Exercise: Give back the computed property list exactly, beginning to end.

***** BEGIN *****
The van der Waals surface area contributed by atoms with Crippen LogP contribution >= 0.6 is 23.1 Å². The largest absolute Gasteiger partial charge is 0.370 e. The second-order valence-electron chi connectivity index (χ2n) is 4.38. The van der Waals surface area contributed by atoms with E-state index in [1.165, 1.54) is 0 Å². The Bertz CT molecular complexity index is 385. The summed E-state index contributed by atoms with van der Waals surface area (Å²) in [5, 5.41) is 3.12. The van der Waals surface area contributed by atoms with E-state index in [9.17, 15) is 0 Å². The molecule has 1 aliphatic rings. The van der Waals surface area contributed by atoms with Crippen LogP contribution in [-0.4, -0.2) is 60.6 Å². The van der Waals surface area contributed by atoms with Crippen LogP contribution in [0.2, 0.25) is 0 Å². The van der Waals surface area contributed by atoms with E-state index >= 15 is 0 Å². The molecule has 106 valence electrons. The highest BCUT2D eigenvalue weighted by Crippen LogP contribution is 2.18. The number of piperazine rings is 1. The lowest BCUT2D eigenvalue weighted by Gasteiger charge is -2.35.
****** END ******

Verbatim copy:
The van der Waals surface area contributed by atoms with Crippen LogP contribution >= 0.6 is 23.1 Å². The largest absolute Gasteiger partial charge is 0.370 e. The second-order valence-electron chi connectivity index (χ2n) is 4.38. The van der Waals surface area contributed by atoms with E-state index in [1.165, 1.54) is 0 Å². The Bertz CT molecular complexity index is 385. The summed E-state index contributed by atoms with van der Waals surface area (Å²) in [5, 5.41) is 3.12. The van der Waals surface area contributed by atoms with E-state index in [9.17, 15) is 0 Å². The molecule has 1 aliphatic rings. The van der Waals surface area contributed by atoms with Crippen LogP contribution in [-0.4, -0.2) is 60.6 Å². The van der Waals surface area contributed by atoms with Crippen LogP contribution in [0.2, 0.25) is 0 Å². The van der Waals surface area contributed by atoms with E-state index >= 15 is 0 Å². The molecule has 106 valence electrons. The highest BCUT2D eigenvalue weighted by Crippen LogP contribution is 2.18. The number of piperazine rings is 1. The lowest BCUT2D eigenvalue weighted by Gasteiger charge is -2.35.